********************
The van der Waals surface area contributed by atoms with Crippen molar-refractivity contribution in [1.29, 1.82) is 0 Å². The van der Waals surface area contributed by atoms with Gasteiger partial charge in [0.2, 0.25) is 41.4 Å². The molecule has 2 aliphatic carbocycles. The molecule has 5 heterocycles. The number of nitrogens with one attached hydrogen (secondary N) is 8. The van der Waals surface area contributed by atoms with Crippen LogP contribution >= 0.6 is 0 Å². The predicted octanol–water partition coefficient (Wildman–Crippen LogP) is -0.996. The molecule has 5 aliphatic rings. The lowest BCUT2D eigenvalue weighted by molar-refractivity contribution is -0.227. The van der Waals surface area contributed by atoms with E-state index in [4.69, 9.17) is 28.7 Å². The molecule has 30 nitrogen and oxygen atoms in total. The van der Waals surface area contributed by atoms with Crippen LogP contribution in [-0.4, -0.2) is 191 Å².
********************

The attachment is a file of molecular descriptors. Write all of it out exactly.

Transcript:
The van der Waals surface area contributed by atoms with Crippen molar-refractivity contribution in [1.29, 1.82) is 0 Å². The van der Waals surface area contributed by atoms with Gasteiger partial charge in [0.2, 0.25) is 41.4 Å². The molecule has 2 aliphatic carbocycles. The molecule has 5 heterocycles. The number of nitrogens with one attached hydrogen (secondary N) is 8. The van der Waals surface area contributed by atoms with Crippen LogP contribution >= 0.6 is 0 Å². The predicted octanol–water partition coefficient (Wildman–Crippen LogP) is -0.996. The molecule has 5 aliphatic rings. The lowest BCUT2D eigenvalue weighted by molar-refractivity contribution is -0.227. The van der Waals surface area contributed by atoms with E-state index in [4.69, 9.17) is 28.7 Å². The molecule has 30 nitrogen and oxygen atoms in total. The van der Waals surface area contributed by atoms with Crippen LogP contribution in [-0.4, -0.2) is 191 Å².